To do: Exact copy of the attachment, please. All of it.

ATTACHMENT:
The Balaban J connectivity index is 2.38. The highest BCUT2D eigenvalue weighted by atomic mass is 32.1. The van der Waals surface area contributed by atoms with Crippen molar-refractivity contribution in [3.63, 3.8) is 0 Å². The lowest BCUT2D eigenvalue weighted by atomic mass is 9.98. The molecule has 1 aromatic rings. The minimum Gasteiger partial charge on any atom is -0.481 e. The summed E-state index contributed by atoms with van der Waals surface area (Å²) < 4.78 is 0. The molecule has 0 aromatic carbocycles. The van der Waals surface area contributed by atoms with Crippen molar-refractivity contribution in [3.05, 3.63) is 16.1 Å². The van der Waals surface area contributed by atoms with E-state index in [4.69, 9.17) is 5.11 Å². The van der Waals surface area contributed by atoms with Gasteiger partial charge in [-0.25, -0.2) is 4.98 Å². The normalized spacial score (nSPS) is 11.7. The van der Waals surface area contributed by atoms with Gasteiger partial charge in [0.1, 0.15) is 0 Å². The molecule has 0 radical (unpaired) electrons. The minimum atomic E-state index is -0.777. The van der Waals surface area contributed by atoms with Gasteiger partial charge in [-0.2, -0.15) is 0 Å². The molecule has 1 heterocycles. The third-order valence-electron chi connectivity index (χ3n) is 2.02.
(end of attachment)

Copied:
The Balaban J connectivity index is 2.38. The highest BCUT2D eigenvalue weighted by atomic mass is 32.1. The van der Waals surface area contributed by atoms with Crippen molar-refractivity contribution in [3.63, 3.8) is 0 Å². The lowest BCUT2D eigenvalue weighted by atomic mass is 9.98. The molecule has 1 aromatic rings. The minimum Gasteiger partial charge on any atom is -0.481 e. The summed E-state index contributed by atoms with van der Waals surface area (Å²) < 4.78 is 0. The molecule has 0 aromatic carbocycles. The van der Waals surface area contributed by atoms with Crippen molar-refractivity contribution in [3.05, 3.63) is 16.1 Å². The van der Waals surface area contributed by atoms with E-state index in [4.69, 9.17) is 5.11 Å². The van der Waals surface area contributed by atoms with Gasteiger partial charge in [-0.25, -0.2) is 4.98 Å². The normalized spacial score (nSPS) is 11.7. The van der Waals surface area contributed by atoms with Gasteiger partial charge in [0.1, 0.15) is 0 Å². The molecule has 0 radical (unpaired) electrons. The minimum atomic E-state index is -0.777. The van der Waals surface area contributed by atoms with Gasteiger partial charge in [-0.2, -0.15) is 0 Å². The molecule has 1 heterocycles. The third-order valence-electron chi connectivity index (χ3n) is 2.02.